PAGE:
Ten EU members call for single market overhaul to boost competitiveness
By Jan Strupczewski
BRUSSELS (Reuters) – Ten European Union countries called on Wednesday for an overhaul of the EU’s single market to make the bloc more competitive against the United States and China in the clean energy sector.
The call came in a letter to the executive European Commission, which can propose new EU laws, from the prime ministers of Belgium, Czechia, Denmark, Estonia, Finland, Ireland, Latvia, Lithuania, the Netherlands and Slovakia.
“Political attention has been focused on short-term measures in view of high energy prices and more assertive global competition in the clean tech sector,” the 10 EU leaders said in the letter, seen by Reuters.
“What the European Union needs now is a strategy on long-term competitiveness to keep up with our main global competitors in terms of economic output and productivity,” they said urging the topic to be discussed at the next EU summit on March 23-24.
They said the economic fallout of the COVID-19 pandemic, the Russian invasion of Ukraine and the U.S. Inflation Reduction Act had put problem of European competitiveness in the spotlight.
“Europe needs a long-term strategy for competitiveness and productivity, which complements the Commission’s latest initiative of the Green Deal Industrial Plan,” the letter said.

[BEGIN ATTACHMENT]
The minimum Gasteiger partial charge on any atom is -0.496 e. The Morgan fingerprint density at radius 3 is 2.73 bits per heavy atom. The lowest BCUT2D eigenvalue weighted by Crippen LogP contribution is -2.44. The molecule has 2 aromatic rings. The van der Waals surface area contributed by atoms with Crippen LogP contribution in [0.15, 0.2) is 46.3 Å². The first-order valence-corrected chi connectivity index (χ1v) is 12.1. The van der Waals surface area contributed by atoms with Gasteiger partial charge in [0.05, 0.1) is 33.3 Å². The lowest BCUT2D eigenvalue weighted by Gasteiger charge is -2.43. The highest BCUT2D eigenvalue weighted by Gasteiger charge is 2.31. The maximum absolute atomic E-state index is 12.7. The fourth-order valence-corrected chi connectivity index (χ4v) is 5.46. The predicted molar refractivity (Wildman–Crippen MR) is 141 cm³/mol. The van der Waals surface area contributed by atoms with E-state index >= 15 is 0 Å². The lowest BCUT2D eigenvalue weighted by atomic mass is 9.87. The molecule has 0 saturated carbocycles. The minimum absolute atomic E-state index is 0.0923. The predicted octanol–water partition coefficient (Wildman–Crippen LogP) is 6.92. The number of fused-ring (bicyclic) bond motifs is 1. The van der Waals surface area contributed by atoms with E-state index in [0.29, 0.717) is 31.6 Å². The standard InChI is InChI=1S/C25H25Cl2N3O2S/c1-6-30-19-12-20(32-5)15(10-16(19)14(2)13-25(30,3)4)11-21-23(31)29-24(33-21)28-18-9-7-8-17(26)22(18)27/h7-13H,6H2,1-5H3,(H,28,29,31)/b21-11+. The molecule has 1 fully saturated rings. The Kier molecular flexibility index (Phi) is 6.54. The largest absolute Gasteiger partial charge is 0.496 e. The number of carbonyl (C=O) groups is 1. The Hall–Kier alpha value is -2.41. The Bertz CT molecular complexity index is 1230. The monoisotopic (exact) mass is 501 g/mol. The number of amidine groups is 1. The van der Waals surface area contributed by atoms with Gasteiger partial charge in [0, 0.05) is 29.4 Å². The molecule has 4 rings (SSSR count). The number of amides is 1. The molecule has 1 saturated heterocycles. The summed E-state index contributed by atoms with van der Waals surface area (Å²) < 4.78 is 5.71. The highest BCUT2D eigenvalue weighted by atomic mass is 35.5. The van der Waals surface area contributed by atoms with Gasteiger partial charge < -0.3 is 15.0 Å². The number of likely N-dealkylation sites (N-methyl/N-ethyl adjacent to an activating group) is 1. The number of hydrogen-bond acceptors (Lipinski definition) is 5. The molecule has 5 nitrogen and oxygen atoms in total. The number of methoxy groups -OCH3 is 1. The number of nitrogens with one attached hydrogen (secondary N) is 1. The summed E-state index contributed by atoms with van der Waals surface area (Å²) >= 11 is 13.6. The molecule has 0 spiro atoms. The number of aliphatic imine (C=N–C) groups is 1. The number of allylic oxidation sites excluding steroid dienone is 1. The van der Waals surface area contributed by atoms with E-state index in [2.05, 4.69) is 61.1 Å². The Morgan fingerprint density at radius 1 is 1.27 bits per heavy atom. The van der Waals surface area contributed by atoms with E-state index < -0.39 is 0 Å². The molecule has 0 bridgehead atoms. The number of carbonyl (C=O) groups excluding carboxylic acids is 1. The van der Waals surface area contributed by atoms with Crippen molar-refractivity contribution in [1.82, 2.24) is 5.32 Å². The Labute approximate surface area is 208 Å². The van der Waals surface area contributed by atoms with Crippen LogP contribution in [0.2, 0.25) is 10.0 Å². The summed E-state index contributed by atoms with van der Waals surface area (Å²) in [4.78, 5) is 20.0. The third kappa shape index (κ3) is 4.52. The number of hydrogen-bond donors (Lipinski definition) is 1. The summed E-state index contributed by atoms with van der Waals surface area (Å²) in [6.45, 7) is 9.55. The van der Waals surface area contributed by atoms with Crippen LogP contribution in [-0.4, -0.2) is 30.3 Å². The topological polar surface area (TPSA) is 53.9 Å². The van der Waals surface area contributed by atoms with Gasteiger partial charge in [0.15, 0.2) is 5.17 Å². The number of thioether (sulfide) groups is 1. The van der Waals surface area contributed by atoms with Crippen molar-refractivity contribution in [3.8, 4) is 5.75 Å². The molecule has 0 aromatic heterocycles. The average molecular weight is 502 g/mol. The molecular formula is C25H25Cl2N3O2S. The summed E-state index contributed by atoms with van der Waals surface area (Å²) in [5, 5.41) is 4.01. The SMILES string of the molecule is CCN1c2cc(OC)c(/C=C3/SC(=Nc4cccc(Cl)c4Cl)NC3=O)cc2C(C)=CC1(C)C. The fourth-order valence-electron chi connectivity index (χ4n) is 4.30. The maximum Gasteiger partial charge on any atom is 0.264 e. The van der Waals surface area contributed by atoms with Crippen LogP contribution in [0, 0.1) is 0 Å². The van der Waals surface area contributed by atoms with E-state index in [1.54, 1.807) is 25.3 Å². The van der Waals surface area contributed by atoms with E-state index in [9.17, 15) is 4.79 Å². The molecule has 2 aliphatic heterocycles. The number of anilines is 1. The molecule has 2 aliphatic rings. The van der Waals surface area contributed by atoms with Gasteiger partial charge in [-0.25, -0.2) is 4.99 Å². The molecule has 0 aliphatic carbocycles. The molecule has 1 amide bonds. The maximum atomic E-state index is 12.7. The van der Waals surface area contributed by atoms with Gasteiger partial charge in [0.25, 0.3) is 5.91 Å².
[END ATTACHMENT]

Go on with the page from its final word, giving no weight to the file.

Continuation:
The letter said the EU single market needed an overhaul, noting that the EU services sector, which generates more than two thirds of Europe’s gross domestic product, was particularly important along with “clean tech” industry, such as battery production or hydrogen installations.
The leaders said stress should be placed on increasing productivity and growth.
They also urged faster progress on the EU’s Capital Market’s Union project, which aims to make it easier for companies to tap private capital, but which has seen slow progress since 2014 because of differences between the 27 EU governments.
“Reducing barriers and improving functioning of capital markets would improve capital allocation and support our companies and hence EU’s competitiveness,” it said.
(Reporting by Jan Strupczewski; editing by Philip Blenkinsop and Angus MacSwan)